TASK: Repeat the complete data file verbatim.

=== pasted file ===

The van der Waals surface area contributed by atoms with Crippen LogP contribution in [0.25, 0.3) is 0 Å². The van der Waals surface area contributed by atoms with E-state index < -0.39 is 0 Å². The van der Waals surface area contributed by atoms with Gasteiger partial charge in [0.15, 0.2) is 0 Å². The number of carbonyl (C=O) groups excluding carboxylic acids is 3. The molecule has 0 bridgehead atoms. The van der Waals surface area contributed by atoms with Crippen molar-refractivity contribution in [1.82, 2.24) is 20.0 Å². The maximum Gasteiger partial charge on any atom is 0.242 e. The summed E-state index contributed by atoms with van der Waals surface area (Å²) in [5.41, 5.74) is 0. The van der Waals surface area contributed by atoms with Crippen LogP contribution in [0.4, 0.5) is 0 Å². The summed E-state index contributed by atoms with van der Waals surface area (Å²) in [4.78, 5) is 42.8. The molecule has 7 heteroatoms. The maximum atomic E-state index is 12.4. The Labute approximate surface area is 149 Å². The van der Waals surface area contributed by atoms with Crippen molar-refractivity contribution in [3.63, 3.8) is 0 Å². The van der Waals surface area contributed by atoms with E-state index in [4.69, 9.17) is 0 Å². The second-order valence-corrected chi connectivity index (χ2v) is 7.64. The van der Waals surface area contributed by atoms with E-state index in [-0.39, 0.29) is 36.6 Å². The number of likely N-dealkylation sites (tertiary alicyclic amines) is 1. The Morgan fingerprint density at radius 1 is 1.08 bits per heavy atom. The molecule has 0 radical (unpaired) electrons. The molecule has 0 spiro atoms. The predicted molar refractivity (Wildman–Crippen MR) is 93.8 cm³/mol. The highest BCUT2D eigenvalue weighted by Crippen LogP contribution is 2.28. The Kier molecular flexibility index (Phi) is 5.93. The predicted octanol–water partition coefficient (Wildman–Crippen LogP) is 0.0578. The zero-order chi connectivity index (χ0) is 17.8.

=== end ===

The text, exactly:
The van der Waals surface area contributed by atoms with Crippen LogP contribution in [0.25, 0.3) is 0 Å². The van der Waals surface area contributed by atoms with E-state index < -0.39 is 0 Å². The van der Waals surface area contributed by atoms with Gasteiger partial charge in [0.15, 0.2) is 0 Å². The number of carbonyl (C=O) groups excluding carboxylic acids is 3. The molecule has 0 bridgehead atoms. The van der Waals surface area contributed by atoms with Crippen molar-refractivity contribution in [1.82, 2.24) is 20.0 Å². The maximum Gasteiger partial charge on any atom is 0.242 e. The summed E-state index contributed by atoms with van der Waals surface area (Å²) in [5.41, 5.74) is 0. The van der Waals surface area contributed by atoms with Crippen LogP contribution in [0.4, 0.5) is 0 Å². The summed E-state index contributed by atoms with van der Waals surface area (Å²) in [4.78, 5) is 42.8. The molecule has 7 heteroatoms. The maximum atomic E-state index is 12.4. The Labute approximate surface area is 149 Å². The van der Waals surface area contributed by atoms with Crippen molar-refractivity contribution in [3.63, 3.8) is 0 Å². The van der Waals surface area contributed by atoms with E-state index in [4.69, 9.17) is 0 Å². The second-order valence-corrected chi connectivity index (χ2v) is 7.64. The van der Waals surface area contributed by atoms with E-state index in [-0.39, 0.29) is 36.6 Å². The number of likely N-dealkylation sites (tertiary alicyclic amines) is 1. The Morgan fingerprint density at radius 1 is 1.08 bits per heavy atom. The molecule has 0 radical (unpaired) electrons. The molecule has 0 spiro atoms. The predicted molar refractivity (Wildman–Crippen MR) is 93.8 cm³/mol. The highest BCUT2D eigenvalue weighted by Crippen LogP contribution is 2.28. The Kier molecular flexibility index (Phi) is 5.93. The predicted octanol–water partition coefficient (Wildman–Crippen LogP) is 0.0578. The zero-order chi connectivity index (χ0) is 17.8.